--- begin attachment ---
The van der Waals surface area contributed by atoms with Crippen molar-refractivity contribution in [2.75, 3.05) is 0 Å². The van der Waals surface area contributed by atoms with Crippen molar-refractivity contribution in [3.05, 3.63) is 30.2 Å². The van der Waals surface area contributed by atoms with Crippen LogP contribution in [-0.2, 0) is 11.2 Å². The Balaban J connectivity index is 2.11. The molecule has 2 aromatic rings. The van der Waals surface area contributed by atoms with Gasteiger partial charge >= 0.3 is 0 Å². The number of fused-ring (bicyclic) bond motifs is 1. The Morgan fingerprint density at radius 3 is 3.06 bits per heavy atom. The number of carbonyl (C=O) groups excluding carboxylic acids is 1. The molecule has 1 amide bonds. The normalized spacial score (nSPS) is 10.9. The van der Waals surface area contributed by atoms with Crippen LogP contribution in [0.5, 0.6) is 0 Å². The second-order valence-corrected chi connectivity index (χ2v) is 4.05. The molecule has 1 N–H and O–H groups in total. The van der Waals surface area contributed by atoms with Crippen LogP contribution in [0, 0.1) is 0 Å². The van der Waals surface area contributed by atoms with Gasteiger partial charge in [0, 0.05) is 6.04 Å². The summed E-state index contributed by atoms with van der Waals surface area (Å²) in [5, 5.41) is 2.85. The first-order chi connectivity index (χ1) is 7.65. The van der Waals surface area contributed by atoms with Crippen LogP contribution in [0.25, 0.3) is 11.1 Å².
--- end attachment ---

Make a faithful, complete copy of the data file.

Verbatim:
The van der Waals surface area contributed by atoms with Crippen molar-refractivity contribution in [2.75, 3.05) is 0 Å². The van der Waals surface area contributed by atoms with Crippen molar-refractivity contribution in [3.05, 3.63) is 30.2 Å². The van der Waals surface area contributed by atoms with Crippen LogP contribution in [-0.2, 0) is 11.2 Å². The Balaban J connectivity index is 2.11. The molecule has 2 aromatic rings. The van der Waals surface area contributed by atoms with Gasteiger partial charge >= 0.3 is 0 Å². The number of fused-ring (bicyclic) bond motifs is 1. The Morgan fingerprint density at radius 3 is 3.06 bits per heavy atom. The number of carbonyl (C=O) groups excluding carboxylic acids is 1. The molecule has 1 amide bonds. The normalized spacial score (nSPS) is 10.9. The van der Waals surface area contributed by atoms with Crippen LogP contribution in [0.5, 0.6) is 0 Å². The second-order valence-corrected chi connectivity index (χ2v) is 4.05. The molecule has 1 N–H and O–H groups in total. The van der Waals surface area contributed by atoms with Crippen LogP contribution in [0, 0.1) is 0 Å². The van der Waals surface area contributed by atoms with Gasteiger partial charge in [0, 0.05) is 6.04 Å². The summed E-state index contributed by atoms with van der Waals surface area (Å²) in [5, 5.41) is 2.85. The first-order chi connectivity index (χ1) is 7.65. The van der Waals surface area contributed by atoms with Crippen LogP contribution in [0.25, 0.3) is 11.1 Å².